Whether the term lone wolf terrorism is a myth or a legitimate concept is moot; people can be radicalized on the internet. It is not really so different than how they can be radicalized in the offline context. The need for human interaction and contact, for emotional attachment, validation and approval, are all universal. So is a desire for life to be meaningful, to serve a greater or higher purpose, and to live up to social expectations.
It is easy for individuals to perceive themselves as failing when it comes to achieving their needs, even when the perception is wrong. Individuals are often far more critical of one another in close familial relationships and believe this constitutes being loving and supportive. Individuals are rarely taught how to fail or to appreciate it as a learning experience because society itself places so much pressure on people to succeed.
Failure, real or subjectively imagined, and especially fear of failure can open people up to seeking places to fit in and worldviews where they can be important; a hero, a rock star. Ultimately, everyone falls into the trap of thinking the grass is greener on someone else’s side of the river. Everyone wants to be the king or the queen, and be able to boss everybody else around. This is the lure for groups like Islamic State and Al-Qaeda.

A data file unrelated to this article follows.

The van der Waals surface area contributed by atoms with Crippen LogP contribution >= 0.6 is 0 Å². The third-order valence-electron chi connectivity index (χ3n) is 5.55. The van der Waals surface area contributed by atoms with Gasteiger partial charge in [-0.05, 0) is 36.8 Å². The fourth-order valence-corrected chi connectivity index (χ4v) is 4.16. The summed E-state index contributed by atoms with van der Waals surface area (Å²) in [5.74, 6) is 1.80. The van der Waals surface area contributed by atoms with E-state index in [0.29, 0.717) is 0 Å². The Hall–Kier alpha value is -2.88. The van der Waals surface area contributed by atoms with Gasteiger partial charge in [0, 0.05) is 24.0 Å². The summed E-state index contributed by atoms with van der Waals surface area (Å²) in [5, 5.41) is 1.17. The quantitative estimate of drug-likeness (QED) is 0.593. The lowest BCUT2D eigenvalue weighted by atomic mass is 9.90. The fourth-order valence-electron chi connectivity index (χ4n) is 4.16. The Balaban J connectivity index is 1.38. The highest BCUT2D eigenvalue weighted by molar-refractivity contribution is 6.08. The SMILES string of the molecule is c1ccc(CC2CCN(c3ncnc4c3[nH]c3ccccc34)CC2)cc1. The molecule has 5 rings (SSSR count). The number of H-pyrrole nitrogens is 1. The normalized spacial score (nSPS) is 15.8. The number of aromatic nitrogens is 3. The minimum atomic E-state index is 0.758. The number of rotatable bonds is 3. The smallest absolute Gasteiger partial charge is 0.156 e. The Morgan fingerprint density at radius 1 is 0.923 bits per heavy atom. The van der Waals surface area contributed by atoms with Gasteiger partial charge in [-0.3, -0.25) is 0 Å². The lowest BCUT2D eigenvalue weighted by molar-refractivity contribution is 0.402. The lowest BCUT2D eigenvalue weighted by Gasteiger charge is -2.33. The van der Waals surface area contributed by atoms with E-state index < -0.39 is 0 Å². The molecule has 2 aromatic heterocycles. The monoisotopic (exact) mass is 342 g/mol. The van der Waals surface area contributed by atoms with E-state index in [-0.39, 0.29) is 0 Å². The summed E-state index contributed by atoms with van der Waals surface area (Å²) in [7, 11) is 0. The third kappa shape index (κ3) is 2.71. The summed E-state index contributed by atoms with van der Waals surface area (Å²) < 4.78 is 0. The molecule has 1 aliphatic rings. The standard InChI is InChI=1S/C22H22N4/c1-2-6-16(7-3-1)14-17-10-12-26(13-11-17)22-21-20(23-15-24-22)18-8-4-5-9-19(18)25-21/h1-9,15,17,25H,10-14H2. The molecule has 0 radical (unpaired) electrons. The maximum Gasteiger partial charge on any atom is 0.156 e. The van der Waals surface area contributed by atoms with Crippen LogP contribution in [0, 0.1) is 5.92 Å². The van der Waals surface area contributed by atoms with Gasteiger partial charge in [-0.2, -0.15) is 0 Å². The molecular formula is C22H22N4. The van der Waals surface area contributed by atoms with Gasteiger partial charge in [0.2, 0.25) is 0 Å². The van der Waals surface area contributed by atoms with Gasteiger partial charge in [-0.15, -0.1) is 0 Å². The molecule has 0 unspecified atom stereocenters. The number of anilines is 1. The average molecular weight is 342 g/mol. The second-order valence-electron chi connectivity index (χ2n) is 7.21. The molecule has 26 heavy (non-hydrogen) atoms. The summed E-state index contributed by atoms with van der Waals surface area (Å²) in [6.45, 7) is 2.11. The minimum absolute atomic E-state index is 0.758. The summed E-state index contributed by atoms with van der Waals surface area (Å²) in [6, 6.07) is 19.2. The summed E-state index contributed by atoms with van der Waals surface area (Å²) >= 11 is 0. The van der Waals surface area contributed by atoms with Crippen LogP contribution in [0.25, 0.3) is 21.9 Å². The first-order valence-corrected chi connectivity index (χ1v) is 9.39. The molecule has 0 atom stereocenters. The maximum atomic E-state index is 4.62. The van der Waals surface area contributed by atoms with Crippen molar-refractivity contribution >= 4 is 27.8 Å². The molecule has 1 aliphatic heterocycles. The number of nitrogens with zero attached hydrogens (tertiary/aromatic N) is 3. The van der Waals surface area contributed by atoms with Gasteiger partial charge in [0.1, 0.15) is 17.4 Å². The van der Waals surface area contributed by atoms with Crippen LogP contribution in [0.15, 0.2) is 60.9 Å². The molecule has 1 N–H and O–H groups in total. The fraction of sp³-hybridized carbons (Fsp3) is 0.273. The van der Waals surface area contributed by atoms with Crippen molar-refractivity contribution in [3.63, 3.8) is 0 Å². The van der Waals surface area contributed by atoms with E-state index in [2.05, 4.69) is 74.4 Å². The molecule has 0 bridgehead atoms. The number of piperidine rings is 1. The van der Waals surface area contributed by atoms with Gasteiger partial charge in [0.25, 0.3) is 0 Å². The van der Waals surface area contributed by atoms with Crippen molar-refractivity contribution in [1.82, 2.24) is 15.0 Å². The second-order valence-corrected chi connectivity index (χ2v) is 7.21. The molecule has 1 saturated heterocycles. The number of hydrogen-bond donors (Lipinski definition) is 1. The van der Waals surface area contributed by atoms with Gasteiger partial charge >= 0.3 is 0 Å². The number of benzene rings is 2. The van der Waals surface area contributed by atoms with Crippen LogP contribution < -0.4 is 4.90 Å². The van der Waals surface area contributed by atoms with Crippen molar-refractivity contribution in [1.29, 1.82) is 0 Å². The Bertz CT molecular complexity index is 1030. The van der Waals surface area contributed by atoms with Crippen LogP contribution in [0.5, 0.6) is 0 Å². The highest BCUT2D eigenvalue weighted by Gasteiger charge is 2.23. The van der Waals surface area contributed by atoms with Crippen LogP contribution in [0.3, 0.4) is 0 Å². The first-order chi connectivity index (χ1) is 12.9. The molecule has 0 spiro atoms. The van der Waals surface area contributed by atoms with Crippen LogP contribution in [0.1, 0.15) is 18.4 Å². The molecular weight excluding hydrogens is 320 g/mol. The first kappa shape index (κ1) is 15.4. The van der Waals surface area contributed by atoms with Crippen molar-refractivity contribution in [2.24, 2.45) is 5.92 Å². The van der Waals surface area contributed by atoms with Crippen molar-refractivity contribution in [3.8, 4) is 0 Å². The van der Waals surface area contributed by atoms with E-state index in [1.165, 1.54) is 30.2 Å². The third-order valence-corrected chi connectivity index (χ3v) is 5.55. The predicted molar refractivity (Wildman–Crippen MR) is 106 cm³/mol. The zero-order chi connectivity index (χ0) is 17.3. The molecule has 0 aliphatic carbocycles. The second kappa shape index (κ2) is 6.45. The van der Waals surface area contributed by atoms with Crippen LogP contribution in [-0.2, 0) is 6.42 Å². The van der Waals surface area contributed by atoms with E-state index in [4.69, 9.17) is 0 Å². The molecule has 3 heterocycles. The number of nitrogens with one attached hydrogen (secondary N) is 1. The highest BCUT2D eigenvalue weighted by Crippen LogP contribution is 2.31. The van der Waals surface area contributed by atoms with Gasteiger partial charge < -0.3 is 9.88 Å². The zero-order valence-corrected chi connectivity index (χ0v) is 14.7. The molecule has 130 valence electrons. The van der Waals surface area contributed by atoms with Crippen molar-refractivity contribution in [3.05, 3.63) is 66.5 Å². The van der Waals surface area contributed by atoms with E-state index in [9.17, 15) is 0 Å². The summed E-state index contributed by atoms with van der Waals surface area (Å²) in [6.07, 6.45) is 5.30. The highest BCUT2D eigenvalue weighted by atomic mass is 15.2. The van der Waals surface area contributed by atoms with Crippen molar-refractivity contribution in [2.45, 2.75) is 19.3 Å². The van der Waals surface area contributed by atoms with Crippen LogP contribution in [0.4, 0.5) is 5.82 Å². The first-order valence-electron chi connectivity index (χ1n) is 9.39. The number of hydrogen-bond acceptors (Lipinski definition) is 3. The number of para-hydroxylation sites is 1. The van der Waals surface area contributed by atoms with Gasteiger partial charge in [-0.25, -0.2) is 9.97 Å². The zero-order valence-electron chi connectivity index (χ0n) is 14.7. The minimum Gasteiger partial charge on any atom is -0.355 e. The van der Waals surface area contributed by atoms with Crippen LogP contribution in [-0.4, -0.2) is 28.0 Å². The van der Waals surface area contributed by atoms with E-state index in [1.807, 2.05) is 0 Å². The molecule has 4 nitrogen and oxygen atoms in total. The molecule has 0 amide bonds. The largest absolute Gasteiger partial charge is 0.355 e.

This is the lure for groups like the Klu Klux Klan, the Sovereign Citizens, the whole of the White Nationalist Movement, it was the lure for the German Nazis in the past and it is the lure for the “Alt-Right” in America today. Power. Money. Influence. Control. When the otherwise powerless or moderately empowered, are determined to take power, they first take it from individuals; then small groups, and then progressively larger ones.
They do it with persuasion and coercion and they sell it to everyone by appealing to their needs and their self-interest. They unfreeze a person’s identity and personality, change it, and refreeze it in the shape most useful to the group; often in the image of the group’s leader.
Up next; a small comment on the final section of the series, the critical themes of life in dangerous groups that use mind control techniques on followers, then a closer examination of those themes.
***This is part 19 of a series of posts on cults and cult indoctrination online. It will focus on the book that played such an integral role in ending the indoctrination process on the Delphi Forums server; Combatting Cult Mind Control by Steven Hassan. This series will be heavily revised and updated; the purpose is to show that Delphi is not unique.
The same process occurs elsewhere on the internet; Al-Qaeda and Islamic State did not invent it; they did not even innovate it. Facebook, Twitter, YouTube, none of these sites were first to find themselves the vehicles of fake news, propaganda, or truth decay. There are much bigger cults out in the world; awareness is key to stopping the cycles.